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Lamp Shade Tower at Glasgow's Gallery of Modern Art


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You’ve heard of the Tiger Mom? The Panda Dad? Well, meet the Jewish Popo!

Popo is the Chinese word that in Mandarin means the mother-in-law on the husband’s side. I’ve also seen it defined as old woman (ahem!) and grandmother (someday soon, I hope). When I’ve asked my son in Beijing, Jonathan, why there’s a special name for the mother-in-law or grandma from the husband’s side, he said it’s because of the traditional dominance of that side in Chinese marriage customs: the bride would go over to her husband’s family. I’ve also seen a chart of family relationship names, and it seems that all sides have specific words for them.

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It’s Tuesday, June 21, the longest day of the year in the Northern Hemisphere and the shortest in the Southern Hemisphere, which we just left. And, given the length of this trip, this June 21 will be our longest June 21 ever. It’s been a fantastic journey, but we’re looking forward to getting back to San Francisco, where we will have some special guests from Beijing (guess who?) already in residence.

Here are some photos from our four days in gorgeous Cape Town.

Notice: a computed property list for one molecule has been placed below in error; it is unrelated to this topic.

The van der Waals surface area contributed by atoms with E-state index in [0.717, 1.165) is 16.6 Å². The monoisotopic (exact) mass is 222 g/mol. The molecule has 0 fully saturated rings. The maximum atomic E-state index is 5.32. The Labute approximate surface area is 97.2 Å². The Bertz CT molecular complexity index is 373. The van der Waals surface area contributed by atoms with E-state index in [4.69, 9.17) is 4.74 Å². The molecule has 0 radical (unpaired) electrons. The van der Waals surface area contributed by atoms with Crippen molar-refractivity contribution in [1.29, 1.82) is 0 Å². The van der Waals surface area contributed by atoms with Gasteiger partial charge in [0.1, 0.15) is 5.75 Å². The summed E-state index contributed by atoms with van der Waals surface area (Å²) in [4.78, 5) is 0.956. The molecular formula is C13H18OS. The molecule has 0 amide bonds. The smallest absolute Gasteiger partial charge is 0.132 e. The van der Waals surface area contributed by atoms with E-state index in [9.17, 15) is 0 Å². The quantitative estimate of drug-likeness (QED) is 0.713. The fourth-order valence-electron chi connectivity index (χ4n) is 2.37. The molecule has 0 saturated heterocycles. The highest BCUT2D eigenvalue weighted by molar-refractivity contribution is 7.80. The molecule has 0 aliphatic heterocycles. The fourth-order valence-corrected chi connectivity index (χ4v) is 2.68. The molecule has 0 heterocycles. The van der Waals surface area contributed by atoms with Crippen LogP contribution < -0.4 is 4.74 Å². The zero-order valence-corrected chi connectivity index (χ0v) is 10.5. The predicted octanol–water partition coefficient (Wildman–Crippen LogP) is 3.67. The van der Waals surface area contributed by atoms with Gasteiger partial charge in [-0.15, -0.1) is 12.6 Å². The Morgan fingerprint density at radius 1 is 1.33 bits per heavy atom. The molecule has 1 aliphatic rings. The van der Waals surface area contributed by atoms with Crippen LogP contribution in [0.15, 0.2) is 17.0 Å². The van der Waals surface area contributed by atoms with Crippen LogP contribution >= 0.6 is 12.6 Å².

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If you’re interested, please recheck the blog for photos now up!

Cape Town blog to follow (maybe from the airport tomorrow night? SOOO much to do in this gorgeous city!).

And, by the way, in case you wondered, we DID end up seeing the BIG FIVE: finally caught up to a leopard or two in Botswana. But once it was at night and once well hidden in trees, so our photos weren’t good  (you can’t really tell it’s a leopard) and we will get some from one of the better photographers.

I thought they’d down (up?) loaded, but apparently not. Will try to add later. Sorry. Cape Town fantastic, a great place to re-enter civilization!

Thursday, June 16

We’re in Victoria Falls, Zimbabwe (vs. the Zambian side of the Falls, which is outside the city of Livingstone). We’ve been here since Tuesday afternoon, staying at an actual lodge with walls and windows, which makes the nights a whole lot warmer than the last camp and a whole lot less scary than them all (though there’s a watering hole down the hill from the lodge, and reportedly a killer elephant in area).

Having been to Iguassu Falls in Argentina (and Niagara), I can say that Victoria Falls is at least as spectacular, but it’s impossible to compare the three. We were offered the opportunity to sign up to bungee jump or swing (zip line) from the bridge over the falls between Zimbabwe and Zambia. Uh—I don’t think so. Ditto for helicopter rides over. Just being here is enough of a thrill! (And Eli and I DID volunteer to be among the three group members to take yet another four-seater plane ride between Hwange and “Vic Falls.”